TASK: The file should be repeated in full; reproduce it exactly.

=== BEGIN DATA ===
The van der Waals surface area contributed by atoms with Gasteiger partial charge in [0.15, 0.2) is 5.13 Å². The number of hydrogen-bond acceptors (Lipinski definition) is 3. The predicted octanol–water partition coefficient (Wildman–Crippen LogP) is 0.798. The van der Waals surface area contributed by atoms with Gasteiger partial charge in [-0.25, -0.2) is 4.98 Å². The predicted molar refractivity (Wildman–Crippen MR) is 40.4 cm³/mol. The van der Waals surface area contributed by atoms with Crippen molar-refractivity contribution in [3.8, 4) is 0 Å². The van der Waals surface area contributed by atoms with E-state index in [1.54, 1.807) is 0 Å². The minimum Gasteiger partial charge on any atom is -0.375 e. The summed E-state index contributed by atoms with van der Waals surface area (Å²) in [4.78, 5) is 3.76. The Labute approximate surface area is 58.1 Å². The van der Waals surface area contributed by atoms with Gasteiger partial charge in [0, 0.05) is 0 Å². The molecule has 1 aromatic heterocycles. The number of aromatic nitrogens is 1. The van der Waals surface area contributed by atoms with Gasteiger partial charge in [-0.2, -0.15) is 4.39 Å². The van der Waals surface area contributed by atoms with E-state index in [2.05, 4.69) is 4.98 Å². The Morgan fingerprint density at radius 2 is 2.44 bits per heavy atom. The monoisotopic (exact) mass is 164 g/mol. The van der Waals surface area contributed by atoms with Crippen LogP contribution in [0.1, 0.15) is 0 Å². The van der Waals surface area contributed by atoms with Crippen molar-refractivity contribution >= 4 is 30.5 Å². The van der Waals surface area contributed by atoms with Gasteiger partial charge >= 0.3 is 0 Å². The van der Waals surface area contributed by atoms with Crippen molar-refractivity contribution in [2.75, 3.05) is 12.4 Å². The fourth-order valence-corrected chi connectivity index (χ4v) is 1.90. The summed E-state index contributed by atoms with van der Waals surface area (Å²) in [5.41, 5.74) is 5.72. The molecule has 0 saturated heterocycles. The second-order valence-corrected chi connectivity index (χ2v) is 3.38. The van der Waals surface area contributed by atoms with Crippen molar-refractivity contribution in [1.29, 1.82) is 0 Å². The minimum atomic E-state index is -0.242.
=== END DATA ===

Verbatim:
The van der Waals surface area contributed by atoms with Gasteiger partial charge in [0.15, 0.2) is 5.13 Å². The number of hydrogen-bond acceptors (Lipinski definition) is 3. The predicted octanol–water partition coefficient (Wildman–Crippen LogP) is 0.798. The van der Waals surface area contributed by atoms with Gasteiger partial charge in [-0.25, -0.2) is 4.98 Å². The predicted molar refractivity (Wildman–Crippen MR) is 40.4 cm³/mol. The van der Waals surface area contributed by atoms with Crippen molar-refractivity contribution in [3.8, 4) is 0 Å². The van der Waals surface area contributed by atoms with E-state index in [1.54, 1.807) is 0 Å². The minimum Gasteiger partial charge on any atom is -0.375 e. The summed E-state index contributed by atoms with van der Waals surface area (Å²) in [4.78, 5) is 3.76. The Labute approximate surface area is 58.1 Å². The van der Waals surface area contributed by atoms with Gasteiger partial charge in [0, 0.05) is 0 Å². The molecule has 1 aromatic heterocycles. The number of aromatic nitrogens is 1. The van der Waals surface area contributed by atoms with Gasteiger partial charge in [-0.2, -0.15) is 4.39 Å². The van der Waals surface area contributed by atoms with E-state index in [2.05, 4.69) is 4.98 Å². The Morgan fingerprint density at radius 2 is 2.44 bits per heavy atom. The monoisotopic (exact) mass is 164 g/mol. The van der Waals surface area contributed by atoms with Crippen LogP contribution in [0.1, 0.15) is 0 Å². The van der Waals surface area contributed by atoms with Crippen molar-refractivity contribution >= 4 is 30.5 Å². The van der Waals surface area contributed by atoms with Gasteiger partial charge >= 0.3 is 0 Å². The van der Waals surface area contributed by atoms with Crippen molar-refractivity contribution in [2.75, 3.05) is 12.4 Å². The fourth-order valence-corrected chi connectivity index (χ4v) is 1.90. The summed E-state index contributed by atoms with van der Waals surface area (Å²) in [5.41, 5.74) is 5.72. The molecule has 0 saturated heterocycles. The second-order valence-corrected chi connectivity index (χ2v) is 3.38. The van der Waals surface area contributed by atoms with Crippen molar-refractivity contribution in [1.29, 1.82) is 0 Å². The minimum atomic E-state index is -0.242.